Why does Rheum Dr's letter to GP read 'Inflammatory Arthritis probable'. Rather than 'Inflammatory Arthritis-Rheumatoid ' for example?

Soon after I was given Inflamm Arth diagnosis I saw a Rheum specialist nurse who proceeded to tell me that the Rheum Dr had asked her to explain all about RA and to be aware that I'm at risk of heart disease due to this. I was put on Hydroxychloriquine.

Why does Rheum Doc say, 'Probable' in letter? I'm a bit confused

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  • I was told I had inflammatory arthritis probably RA and started in sulpha then mtx. Also had the chat and info from OT and rheumy nurse. However after a hellish 3 months on these meds I was told not RA and have now tested positive for lupus. So I know how you feel. I think it can take months for a proper diagnosis so try not to get bogged down and keep an open mind until you are seen again. X Jo

  • OK that's helped thanx Jo. I couldn't understand why I was told all about RA so that I understood the disease but then the letter said 'probable'. I guess I'd rather they take their time really. Was diagnosed Feb/Mar this year. 4 yrs ago my GP saw how red n swollen my knees were, blood test pos for Rheum Factor and she wrote in notes RA. Had mean Rheum Doc couple years ago who was just plain cruel but she's left now and I have a lovely Doc now. Lupus is worse than RA isn't it?

  • I was first seen in march too and only found out today that it definitely looks like lupus. Starting on hydroxy tomorrow. I think from what I have read that lupus can range from mild to severe. So far I only have intermittent sore/swollen joints, raynaud's, fatigue and sometimes skin flares up too. And depression that came on over past few months. (That makes me laugh as it sounds like quite a long list of symptoms.) I am hoping to have a mild form as I don't appear to have any renal or cardiac involvement. If anyone else has any more info I would appreciate it too. x Jo

  • I think there may be a Lupus Health Unlocked too - or certainly there will be a Lupus site Jo. Poor you it must be hard to be diagnosed with one disease and then to find you have another in a way because it's so hard to come to terms each time.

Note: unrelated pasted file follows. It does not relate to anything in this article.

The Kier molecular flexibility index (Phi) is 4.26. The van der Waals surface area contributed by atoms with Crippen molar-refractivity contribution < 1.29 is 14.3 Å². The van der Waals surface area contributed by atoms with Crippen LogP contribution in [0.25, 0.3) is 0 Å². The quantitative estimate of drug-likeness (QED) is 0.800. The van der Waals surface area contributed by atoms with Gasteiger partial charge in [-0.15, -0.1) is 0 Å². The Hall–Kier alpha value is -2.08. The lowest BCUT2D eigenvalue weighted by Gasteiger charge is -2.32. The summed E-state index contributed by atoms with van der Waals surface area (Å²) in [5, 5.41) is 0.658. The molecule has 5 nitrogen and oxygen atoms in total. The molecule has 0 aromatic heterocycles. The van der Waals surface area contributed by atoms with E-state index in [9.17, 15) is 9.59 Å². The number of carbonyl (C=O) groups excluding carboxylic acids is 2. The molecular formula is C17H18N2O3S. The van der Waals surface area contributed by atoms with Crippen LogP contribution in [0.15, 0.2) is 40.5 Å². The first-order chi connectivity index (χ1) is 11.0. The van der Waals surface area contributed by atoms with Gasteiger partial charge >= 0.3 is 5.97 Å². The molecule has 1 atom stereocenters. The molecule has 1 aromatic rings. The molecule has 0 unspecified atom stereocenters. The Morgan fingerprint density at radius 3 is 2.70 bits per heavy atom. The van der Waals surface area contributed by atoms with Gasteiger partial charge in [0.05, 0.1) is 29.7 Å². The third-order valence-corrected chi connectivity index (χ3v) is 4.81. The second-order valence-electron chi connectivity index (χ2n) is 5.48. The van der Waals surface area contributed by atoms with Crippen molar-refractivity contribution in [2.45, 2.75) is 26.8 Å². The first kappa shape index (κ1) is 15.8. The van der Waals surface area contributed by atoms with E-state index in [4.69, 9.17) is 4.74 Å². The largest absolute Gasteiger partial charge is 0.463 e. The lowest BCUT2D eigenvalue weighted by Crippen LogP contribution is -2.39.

When my rheumy diagnosed me last November (the last time I saw him face to face) he said "for now we will make a working diagnosis of RA - but try to keep an open mind as this diagnosis may change and it's early days". Looking back now I realise that it was my swollen and painful knuckles that gave the pointer to RA because it's quite special to this disease.

    I think RA can be as severe as Lupus but for many both diseases comes in a milder form so here's hoping yours is in that category. My late mum had a friend with mild Lupus and she seemed very active and well when I met her despite having had it for many years. I know that the Spoon Theory was invented by a woman with Lupus but can just as easily be applied to people with RA or MS. It's worth googling and reading it and sending to your close friends and family to help them understand the variability and systemic nature of these conditions.

    I take Hydroxichloraquine and MTX and find after 8 long months that I've reached an even keel so I really do hope the same happens for both of you. The term inflammatory arthritis covers RA, Lupus, Ankylosing Spondilitis and although they differ in how they affect the joints and which joints are most commonly affected it is best to try and keep an open mind because all are autoimmune and there are many overlaps and some people get more than one of them. Good luck. Tilda xxxx

  • Hi there,

    RA can be a bit of a #%>€$ to diagnose, as there are lots of similarities between the types of arthritis and there's no single conclusive test. sometimes it's only when the docs see how you respond to treatment that they can be sure what you've got. Also, you can start with general symptoms that then develop into more specific symptoms of one of the types and for the lucky few it goes away again! So many docs do seem to stay on the fence. But treatment often starts the same, so shouldn't make a huge difference, although it is nice to have a name to put to your disease!

    For the vast majority of people, RA can be relatively mild and/or responsive to the drugs. For a bunch of people it's worse and hard to control, and for an unfortunate minority it's dreadful. (i'm in the slippery category I think as it keeps sneaking past the drugs, but not in the dreadful group thankfully) So chances are that you'll respond well. And really don't fret about heart disease. Yes it's more of a risk for us in theory, although with all the new drugs it may not be as much as it was. But knowing that it's a risk gives you the chance to keep an eye on your blood pressure and cholesterol, so you can take action if needed. NRAS have a useful article on this. Polly

  • Thanks Polly and Tilda. I am going to take this all in my stride. Since coming off mtx and prosaic kicking in I am feeling human again, much to the relief of my husband who was beginning to think his fun wife was a thing of the past. Thanks guys. X Jo

  • (* prozac) sending this from my phone as teenager hogging the laptop. X

  • Sorry all but what is mtx?

  • It's the abbreviation we tend to use for Methotrexate. x

  • Aha! Thank you Beth

  • some shorten it to "meth". But that makes me feel that I'm at risk of having to lurk in doorways trying to buy illegal drugs.....Px

  • Yer, meths was band from use in chemistry lessons back in my school days - I did wonder what you all were on! was gettin' jealous! LOL!

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